Includes bibliographical references and index.
|Statement||by Frank A. Colaprete ; with a foreword by Richard C. Lumb.|
|LC Classifications||HV9950 .C57 2009|
|The Physical Object|
|ISBN 10||9780398078645, 9780398078652|
|LC Control Number||2008053771|
This book takes us beyond aspirational and fashionable approaches to desistance by making a compelling case - both critically and in practice - for participatory self-determination on the part of those with experience of criminal punishment. In Peer Mentoring in Criminal Justice, Gillian Buck retrieves traditions of radical pedagogy and self-help movements to present a contemporary way forward for sustainable recovery from criminalisation. An Introduction to Mentoring --Historical Perspective of Mentoring --Definition of Mentoring --The Concept and Theory of Mentoring --Development Versus Assessment --The Nature of Interpersonal Relationships --Psychosocial and Cultural Aspects of Mentoring --A Model of Transformational Learning --Phases or Stages of the Mentorship --The Five Constructs of Mentoring --Mentoring in the Criminal Justice Professions . This book offers the first in-depth analysis of peer mentoring in criminal justice. Drawing upon a rigorous ethnographic study of multiple community organisations in England, it identifies key features of criminal justice peer mentoring. Mentoring in the Criminal Justice Professions: Conveyance of the Craft. The tradition of moving from one job to another in the criminal justice profession with the belief that on departure a new person will be brought in to assume the duties of his or her predecessor is archaic and ineffective.
With coverage of over forty careers in policing, courts, corrections, and victims services, this text provides a comprehensive overview of the most popular and growing careers in the field. Readers are provided self assessment tools to enhance self awareness and steer them toward realistic and suitable careers in criminal justice/5(11). John Jay College of Criminal Justice held two symposiums on the topic of mentoring justice-involved youth, one back in October of and a follow-up in April of (I wrote about both in IMprint – March and August ) What they found in conjunction with the Department of Youth Rehabilitation Services in Washington, DC is that. Mentoring is a widely-used prevention and intervention strategy for supporting youth who are involved in the criminal justice system. Often these programs emphasize mentoring relationships for youth who are early in their engagement in the juvenile justice system or diverting them from involvement altogether ⎯ after an initial arrest or in lieu of sentencing for a minor crime. Mentoring provides a framework, whether informal or formal, to interact, support, transfer knowledge, and guide the protégé to the desired goal. This book provides a blueprint of mentoring theory and practice, testing, evaluation, research, and a knowledge of what works and what does not that will strengthen both the employee and the employer far beyond most other types of training and .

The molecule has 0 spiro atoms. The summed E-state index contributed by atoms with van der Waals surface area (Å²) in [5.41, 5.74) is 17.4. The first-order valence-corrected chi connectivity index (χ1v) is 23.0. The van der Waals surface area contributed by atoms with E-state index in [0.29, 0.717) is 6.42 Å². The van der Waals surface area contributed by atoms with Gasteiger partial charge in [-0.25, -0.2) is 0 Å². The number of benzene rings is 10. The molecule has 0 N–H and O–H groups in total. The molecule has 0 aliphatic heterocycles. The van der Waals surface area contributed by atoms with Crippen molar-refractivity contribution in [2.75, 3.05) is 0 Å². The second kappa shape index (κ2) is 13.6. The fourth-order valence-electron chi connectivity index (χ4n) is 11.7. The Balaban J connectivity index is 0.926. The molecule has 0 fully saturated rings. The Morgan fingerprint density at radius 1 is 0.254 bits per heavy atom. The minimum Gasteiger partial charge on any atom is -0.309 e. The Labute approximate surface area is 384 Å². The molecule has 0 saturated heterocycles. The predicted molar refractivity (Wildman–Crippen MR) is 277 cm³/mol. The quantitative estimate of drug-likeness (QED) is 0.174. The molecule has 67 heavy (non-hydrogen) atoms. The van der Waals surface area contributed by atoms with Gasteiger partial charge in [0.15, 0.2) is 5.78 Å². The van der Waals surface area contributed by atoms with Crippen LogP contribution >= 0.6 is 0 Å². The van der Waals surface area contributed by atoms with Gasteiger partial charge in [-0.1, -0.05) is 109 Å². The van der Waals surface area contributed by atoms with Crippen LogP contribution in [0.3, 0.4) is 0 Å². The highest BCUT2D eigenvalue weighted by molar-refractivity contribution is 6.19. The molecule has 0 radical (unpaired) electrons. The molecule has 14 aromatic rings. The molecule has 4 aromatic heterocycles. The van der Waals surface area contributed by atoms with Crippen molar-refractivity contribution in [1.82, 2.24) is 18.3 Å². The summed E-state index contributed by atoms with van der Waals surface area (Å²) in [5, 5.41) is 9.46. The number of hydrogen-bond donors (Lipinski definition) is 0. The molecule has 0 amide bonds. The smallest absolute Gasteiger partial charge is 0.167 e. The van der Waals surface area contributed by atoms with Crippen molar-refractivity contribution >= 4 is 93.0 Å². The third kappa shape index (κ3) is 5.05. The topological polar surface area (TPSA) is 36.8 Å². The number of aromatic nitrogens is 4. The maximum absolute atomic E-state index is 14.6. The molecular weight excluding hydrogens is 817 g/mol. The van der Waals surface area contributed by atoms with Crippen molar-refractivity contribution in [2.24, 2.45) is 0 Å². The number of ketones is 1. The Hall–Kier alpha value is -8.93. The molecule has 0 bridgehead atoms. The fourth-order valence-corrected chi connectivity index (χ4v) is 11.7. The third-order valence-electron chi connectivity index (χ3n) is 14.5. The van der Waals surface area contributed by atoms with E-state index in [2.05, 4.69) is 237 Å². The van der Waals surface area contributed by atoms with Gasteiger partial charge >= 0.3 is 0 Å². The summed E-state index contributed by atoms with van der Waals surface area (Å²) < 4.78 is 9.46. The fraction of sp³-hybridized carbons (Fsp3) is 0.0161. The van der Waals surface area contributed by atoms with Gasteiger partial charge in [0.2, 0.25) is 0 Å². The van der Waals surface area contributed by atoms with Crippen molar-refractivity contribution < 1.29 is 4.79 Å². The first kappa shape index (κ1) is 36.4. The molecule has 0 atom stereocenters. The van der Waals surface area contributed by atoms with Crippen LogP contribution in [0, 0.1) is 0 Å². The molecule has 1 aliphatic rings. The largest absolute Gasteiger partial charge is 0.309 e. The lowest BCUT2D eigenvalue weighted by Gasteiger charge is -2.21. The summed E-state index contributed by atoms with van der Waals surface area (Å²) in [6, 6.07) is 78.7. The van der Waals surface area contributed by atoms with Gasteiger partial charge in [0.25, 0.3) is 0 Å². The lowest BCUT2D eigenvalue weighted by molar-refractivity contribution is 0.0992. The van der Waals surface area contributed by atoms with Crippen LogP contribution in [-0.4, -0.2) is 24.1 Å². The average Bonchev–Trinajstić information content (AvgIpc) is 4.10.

Research suggests that both natural and programmatic mentors can be effective in reducing recidivism and promoting successful transitions out of juvenile justice systems. The chapter on mentoring for juvenile offenders in the Handbook of Youth Mentoring (2nd Edition). First of its kind overview of the five pillars of criminal justice: academia, law enforcement, forensic services, courts and corrections. Written by practicing criminal justice professionals. Introduction to Criminal Justice Practice and Process 2nd edition by Peak Everett Solution Manual 1 chapters — updated PM — 0 people liked it Ethical Dilemmas and Decisions in Criminal Justice 8th edition by Pollock Solution Manual 1 chapters — updated PM — 0 . Throughout the 20th century, advances in criminal justice profession-alism continued to gain support. John Augustus, the father of modern probation, kept detailed notes on his mentoring of drunkards placed in his care by the court system and following an Attica Prison riot in , the.